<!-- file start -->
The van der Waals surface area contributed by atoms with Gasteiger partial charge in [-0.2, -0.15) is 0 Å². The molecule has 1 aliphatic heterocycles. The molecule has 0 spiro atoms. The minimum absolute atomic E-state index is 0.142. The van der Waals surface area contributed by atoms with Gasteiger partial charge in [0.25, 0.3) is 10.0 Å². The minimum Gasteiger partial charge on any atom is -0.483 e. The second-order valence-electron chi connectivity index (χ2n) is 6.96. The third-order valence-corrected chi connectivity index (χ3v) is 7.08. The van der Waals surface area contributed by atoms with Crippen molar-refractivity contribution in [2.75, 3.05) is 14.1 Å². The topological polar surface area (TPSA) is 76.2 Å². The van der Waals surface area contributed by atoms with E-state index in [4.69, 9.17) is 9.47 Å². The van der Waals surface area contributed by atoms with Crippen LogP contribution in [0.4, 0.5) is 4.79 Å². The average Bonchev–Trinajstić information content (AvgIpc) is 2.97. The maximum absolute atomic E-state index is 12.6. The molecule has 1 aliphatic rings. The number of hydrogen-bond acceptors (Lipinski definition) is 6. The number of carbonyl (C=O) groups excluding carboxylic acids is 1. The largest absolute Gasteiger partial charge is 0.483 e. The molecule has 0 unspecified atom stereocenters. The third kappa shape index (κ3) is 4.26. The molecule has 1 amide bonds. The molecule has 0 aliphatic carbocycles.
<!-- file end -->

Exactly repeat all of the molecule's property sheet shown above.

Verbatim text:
The van der Waals surface area contributed by atoms with Gasteiger partial charge in [-0.2, -0.15) is 0 Å². The molecule has 1 aliphatic heterocycles. The molecule has 0 spiro atoms. The minimum absolute atomic E-state index is 0.142. The van der Waals surface area contributed by atoms with Gasteiger partial charge in [0.25, 0.3) is 10.0 Å². The minimum Gasteiger partial charge on any atom is -0.483 e. The second-order valence-electron chi connectivity index (χ2n) is 6.96. The third-order valence-corrected chi connectivity index (χ3v) is 7.08. The van der Waals surface area contributed by atoms with Crippen molar-refractivity contribution in [2.75, 3.05) is 14.1 Å². The topological polar surface area (TPSA) is 76.2 Å². The van der Waals surface area contributed by atoms with E-state index in [4.69, 9.17) is 9.47 Å². The van der Waals surface area contributed by atoms with Crippen LogP contribution in [0.4, 0.5) is 4.79 Å². The average Bonchev–Trinajstić information content (AvgIpc) is 2.97. The maximum absolute atomic E-state index is 12.6. The molecule has 1 aliphatic rings. The number of hydrogen-bond acceptors (Lipinski definition) is 6. The number of carbonyl (C=O) groups excluding carboxylic acids is 1. The largest absolute Gasteiger partial charge is 0.483 e. The molecule has 0 unspecified atom stereocenters. The third kappa shape index (κ3) is 4.26. The molecule has 1 amide bonds. The molecule has 0 aliphatic carbocycles.